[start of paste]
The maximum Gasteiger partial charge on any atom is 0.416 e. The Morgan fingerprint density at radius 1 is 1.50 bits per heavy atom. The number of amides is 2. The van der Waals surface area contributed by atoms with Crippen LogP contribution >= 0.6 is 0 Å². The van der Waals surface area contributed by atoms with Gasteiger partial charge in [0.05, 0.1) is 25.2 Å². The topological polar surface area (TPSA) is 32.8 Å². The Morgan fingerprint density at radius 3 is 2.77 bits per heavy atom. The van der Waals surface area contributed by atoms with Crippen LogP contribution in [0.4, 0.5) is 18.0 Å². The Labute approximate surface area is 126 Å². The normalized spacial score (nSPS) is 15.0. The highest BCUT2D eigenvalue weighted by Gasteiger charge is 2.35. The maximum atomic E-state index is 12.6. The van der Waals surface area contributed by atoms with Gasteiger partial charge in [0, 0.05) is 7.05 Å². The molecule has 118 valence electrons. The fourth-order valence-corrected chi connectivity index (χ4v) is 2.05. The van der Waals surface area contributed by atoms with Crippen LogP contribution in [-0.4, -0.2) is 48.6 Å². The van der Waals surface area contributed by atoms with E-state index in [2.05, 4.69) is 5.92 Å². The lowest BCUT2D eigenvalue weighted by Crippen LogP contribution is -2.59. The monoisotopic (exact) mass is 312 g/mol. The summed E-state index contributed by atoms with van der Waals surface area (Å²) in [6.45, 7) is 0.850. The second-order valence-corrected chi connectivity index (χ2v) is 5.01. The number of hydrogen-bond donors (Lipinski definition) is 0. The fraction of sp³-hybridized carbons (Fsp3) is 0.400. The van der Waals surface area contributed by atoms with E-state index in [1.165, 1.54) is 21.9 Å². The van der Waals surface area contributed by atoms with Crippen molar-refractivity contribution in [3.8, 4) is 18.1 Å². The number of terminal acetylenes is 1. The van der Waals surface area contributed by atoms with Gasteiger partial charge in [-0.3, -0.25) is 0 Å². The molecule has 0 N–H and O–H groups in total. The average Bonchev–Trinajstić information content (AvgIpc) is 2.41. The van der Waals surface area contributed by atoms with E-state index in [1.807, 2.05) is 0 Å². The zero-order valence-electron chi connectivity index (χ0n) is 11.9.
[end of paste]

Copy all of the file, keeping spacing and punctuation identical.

The maximum Gasteiger partial charge on any atom is 0.416 e. The Morgan fingerprint density at radius 1 is 1.50 bits per heavy atom. The number of amides is 2. The van der Waals surface area contributed by atoms with Crippen LogP contribution >= 0.6 is 0 Å². The van der Waals surface area contributed by atoms with Gasteiger partial charge in [0.05, 0.1) is 25.2 Å². The topological polar surface area (TPSA) is 32.8 Å². The Morgan fingerprint density at radius 3 is 2.77 bits per heavy atom. The van der Waals surface area contributed by atoms with Crippen LogP contribution in [0.4, 0.5) is 18.0 Å². The Labute approximate surface area is 126 Å². The normalized spacial score (nSPS) is 15.0. The highest BCUT2D eigenvalue weighted by Gasteiger charge is 2.35. The maximum atomic E-state index is 12.6. The van der Waals surface area contributed by atoms with Gasteiger partial charge in [0, 0.05) is 7.05 Å². The molecule has 118 valence electrons. The fourth-order valence-corrected chi connectivity index (χ4v) is 2.05. The van der Waals surface area contributed by atoms with Crippen LogP contribution in [-0.4, -0.2) is 48.6 Å². The van der Waals surface area contributed by atoms with E-state index in [2.05, 4.69) is 5.92 Å². The lowest BCUT2D eigenvalue weighted by Crippen LogP contribution is -2.59. The monoisotopic (exact) mass is 312 g/mol. The summed E-state index contributed by atoms with van der Waals surface area (Å²) in [6.45, 7) is 0.850. The second-order valence-corrected chi connectivity index (χ2v) is 5.01. The number of hydrogen-bond donors (Lipinski definition) is 0. The fraction of sp³-hybridized carbons (Fsp3) is 0.400. The van der Waals surface area contributed by atoms with E-state index in [1.165, 1.54) is 21.9 Å². The van der Waals surface area contributed by atoms with Crippen molar-refractivity contribution in [3.8, 4) is 18.1 Å². The number of terminal acetylenes is 1. The van der Waals surface area contributed by atoms with Gasteiger partial charge in [-0.3, -0.25) is 0 Å². The molecule has 0 N–H and O–H groups in total. The average Bonchev–Trinajstić information content (AvgIpc) is 2.41. The van der Waals surface area contributed by atoms with E-state index in [1.807, 2.05) is 0 Å². The zero-order valence-electron chi connectivity index (χ0n) is 11.9.